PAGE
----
A barrier free bathroom is essentially a bathroom that is built or remodeled without the typical barriers to accessibility that is common in a standard home bathroom. Those who are handicapped or contend with mobility or dexterity issues often need barrier free bathrooms in order to retain as much independence and dignity as possible while performing personal hygiene functions. This type of design makes a bathroom totally accessible to those in wheelchairs or who must use some type of mobility aid for walking.
There are several areas in a bathroom that the barrier free design significantly affects. Generally, the shower, bathtub area, toilet, sink or vanity area, flooring, doorways and safety features are elements that are affected by this particular design.
The shower is one of the most affected areas in the whole design, since making it accessible requires several different variations from a traditional shower area. Features such as the drain, type of shower head, faucet controls, entrance area, and seating, require careful thought when configuring a shower for the handicapped. For instance, providing a shower without an entrance curve and with a low threshold, is key in a barrier free bathroom. This makes it accessible for wheelchair use as well as easily usable by those who have less mobility.
Another interesting aspect of creating an open shower is to choose the correct drain feature that wll allow quick water run-off after shower use, which enhances safety and keeps water from flowing into other parts of the barrier free floor.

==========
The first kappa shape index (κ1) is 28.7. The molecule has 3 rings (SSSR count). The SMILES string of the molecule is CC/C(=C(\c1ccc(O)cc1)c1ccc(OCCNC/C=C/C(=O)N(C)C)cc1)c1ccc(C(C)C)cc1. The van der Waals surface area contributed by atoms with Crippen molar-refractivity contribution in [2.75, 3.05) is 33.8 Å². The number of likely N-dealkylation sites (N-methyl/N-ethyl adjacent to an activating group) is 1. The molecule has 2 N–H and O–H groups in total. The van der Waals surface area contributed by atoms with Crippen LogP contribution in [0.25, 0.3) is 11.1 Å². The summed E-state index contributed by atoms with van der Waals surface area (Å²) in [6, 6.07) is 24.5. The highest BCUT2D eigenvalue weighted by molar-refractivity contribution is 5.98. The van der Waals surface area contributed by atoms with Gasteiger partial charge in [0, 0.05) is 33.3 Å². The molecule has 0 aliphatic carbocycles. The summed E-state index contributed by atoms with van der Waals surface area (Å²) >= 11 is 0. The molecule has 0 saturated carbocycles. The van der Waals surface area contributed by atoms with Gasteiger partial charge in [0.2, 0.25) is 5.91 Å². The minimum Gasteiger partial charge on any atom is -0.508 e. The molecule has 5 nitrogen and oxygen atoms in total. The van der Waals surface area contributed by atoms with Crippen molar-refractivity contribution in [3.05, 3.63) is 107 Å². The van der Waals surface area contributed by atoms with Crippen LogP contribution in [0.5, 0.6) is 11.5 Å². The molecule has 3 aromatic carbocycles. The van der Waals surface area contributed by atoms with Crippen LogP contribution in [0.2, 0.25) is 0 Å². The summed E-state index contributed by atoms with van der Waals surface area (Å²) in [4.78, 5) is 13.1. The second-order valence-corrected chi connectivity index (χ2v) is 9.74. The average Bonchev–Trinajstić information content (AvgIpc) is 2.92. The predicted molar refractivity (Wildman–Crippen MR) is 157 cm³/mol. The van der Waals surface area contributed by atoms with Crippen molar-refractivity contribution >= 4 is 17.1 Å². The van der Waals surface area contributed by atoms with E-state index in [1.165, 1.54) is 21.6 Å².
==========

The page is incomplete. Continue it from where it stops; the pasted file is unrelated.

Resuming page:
Many bathrooms that are barrier just simply do not have bathtubs, because of the obvious design that creates a blocked off space in the room. Bathtubs are harder in which to maneuver and can cause a variety of problems for many disabled people. Even those that are specially designed, such as walk in units, can be problematic. So, many barrier free designs do not include a bathtub.
Sinks and Vanities
In order to create a sink and vanity area without barriers, often wall-hung ADA fixtures are used to provide easier access. Cabinetry is built with recessive features to allow for wheelchair use.
Again, a wall-hung toilet is often placed in a barrier free space because of easier access. There are also ADA approved toilets that are perfect for this type of bathroom design. Other areas that are affected are the flooring and safety features. The correct type of flooring is generally smooth, water proof and nonslip.
For extra safety and support, railing is generally placed at strategic spots around the bathroom. A barrier free bathroom is becoming more and more popular among homeowners, as well as the bathroom of choice for those who need to remodel an existing room.